Once again, Tim Bowen covers himself in glory as he explains the collocates of this glorious word.

The noun glory is defined either as ‘admiration and praise from other people’ or as ‘great beauty’. With its first meaning, glory can either be personal, as in ‘He’s not interested in personal glory. What’s important for him is that the team keeps winning’ or it can be because of someone else’s success, in which case it is reflected, as in ‘He was still basking in the reflected glory of his wife’s success’.

You can get or cover yourself in glory, as in ‘Jones has hardly covered himself in glory in the few matches he has played this season’ and, once you have got it, you can bask in it or revel in it, as in ‘Lower Hartswood is still basking in the glory of winning the best-kept village award four years ago’.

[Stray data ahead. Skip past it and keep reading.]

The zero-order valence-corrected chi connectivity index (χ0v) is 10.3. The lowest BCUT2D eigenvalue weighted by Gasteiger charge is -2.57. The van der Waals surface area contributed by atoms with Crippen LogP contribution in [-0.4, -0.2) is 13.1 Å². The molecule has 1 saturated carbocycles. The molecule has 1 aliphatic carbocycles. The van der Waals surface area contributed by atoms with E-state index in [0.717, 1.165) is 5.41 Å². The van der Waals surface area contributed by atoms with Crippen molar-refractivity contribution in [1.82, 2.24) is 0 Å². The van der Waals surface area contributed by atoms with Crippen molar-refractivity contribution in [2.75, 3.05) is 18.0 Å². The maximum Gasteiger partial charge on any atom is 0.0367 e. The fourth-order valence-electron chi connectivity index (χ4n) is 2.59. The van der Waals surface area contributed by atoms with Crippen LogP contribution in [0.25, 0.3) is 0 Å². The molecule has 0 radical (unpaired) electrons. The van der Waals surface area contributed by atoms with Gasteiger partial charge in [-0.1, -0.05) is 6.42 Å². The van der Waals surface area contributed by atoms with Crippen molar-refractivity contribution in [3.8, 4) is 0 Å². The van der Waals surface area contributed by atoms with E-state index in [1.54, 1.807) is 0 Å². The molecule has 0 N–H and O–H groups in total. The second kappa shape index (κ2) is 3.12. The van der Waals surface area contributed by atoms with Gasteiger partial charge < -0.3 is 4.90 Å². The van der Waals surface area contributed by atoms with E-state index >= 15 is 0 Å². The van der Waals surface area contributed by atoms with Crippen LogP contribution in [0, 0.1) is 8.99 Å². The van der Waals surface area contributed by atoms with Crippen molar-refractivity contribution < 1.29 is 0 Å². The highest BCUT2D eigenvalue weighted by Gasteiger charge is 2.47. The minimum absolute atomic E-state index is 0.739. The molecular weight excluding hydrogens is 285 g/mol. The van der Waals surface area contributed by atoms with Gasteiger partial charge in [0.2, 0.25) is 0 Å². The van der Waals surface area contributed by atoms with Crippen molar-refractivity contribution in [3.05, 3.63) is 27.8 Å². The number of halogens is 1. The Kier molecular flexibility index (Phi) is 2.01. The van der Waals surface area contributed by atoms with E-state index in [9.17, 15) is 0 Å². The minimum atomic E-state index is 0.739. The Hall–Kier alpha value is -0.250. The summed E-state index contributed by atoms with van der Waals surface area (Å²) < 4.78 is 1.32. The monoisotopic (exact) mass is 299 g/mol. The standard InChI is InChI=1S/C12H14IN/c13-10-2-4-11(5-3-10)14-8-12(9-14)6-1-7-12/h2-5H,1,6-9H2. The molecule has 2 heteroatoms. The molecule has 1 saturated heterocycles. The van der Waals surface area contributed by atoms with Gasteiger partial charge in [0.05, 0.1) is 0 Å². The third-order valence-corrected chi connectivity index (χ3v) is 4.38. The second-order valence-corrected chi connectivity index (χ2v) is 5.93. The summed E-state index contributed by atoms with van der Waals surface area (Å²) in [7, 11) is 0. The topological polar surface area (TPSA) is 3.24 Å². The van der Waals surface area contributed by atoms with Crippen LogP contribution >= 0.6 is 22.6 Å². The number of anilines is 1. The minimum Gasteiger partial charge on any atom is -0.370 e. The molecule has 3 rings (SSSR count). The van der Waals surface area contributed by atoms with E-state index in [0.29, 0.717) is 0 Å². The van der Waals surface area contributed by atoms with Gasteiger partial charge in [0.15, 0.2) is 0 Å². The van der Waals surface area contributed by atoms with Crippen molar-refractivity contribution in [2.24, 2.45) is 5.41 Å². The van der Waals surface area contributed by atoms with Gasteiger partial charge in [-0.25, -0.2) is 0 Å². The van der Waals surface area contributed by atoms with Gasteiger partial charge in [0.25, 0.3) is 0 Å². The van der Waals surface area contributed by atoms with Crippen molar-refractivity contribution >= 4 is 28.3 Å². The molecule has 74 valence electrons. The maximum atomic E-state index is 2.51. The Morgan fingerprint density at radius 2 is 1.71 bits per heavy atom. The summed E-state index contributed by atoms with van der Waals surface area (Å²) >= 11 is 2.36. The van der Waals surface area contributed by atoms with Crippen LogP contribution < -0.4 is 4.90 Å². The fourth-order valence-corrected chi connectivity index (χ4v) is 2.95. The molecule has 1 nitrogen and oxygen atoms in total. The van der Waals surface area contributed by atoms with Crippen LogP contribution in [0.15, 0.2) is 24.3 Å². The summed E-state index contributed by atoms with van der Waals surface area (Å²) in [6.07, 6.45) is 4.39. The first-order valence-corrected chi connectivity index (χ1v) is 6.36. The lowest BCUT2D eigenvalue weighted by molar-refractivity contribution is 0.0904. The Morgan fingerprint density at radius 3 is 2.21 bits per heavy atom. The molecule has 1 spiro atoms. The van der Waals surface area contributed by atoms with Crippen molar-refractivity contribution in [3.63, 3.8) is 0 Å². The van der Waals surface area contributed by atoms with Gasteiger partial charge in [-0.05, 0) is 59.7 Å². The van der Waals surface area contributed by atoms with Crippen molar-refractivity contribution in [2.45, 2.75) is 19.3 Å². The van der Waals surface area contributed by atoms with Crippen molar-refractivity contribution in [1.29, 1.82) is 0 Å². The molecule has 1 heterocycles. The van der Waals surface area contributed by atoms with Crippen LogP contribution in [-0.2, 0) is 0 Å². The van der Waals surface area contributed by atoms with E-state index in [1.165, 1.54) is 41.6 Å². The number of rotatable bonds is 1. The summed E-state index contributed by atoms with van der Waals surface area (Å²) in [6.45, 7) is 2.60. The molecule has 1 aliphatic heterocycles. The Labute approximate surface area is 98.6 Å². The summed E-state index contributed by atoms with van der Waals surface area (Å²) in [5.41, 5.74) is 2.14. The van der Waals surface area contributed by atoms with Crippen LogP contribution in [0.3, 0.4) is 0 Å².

Glory can last for a very brief period, as in ‘Everyone should have the chance to enjoy their moment of glory’ or it can be dramatic, as in ‘He decided to go out in a blaze of glory’. With its second meaning, glory can collocate with former to refer to great beauty that existed in the past, as in ‘The garden has now been restored to its former glory’. The phrasal verb restore to (usually in the passive) often collocates with the phrase former glory.

The phrase in all its glory or in all their glory can be used to emphasise the beauty of something, as in ‘The low cloud finally cleared and we could now see the mountains of the Caucasus in all their glory’.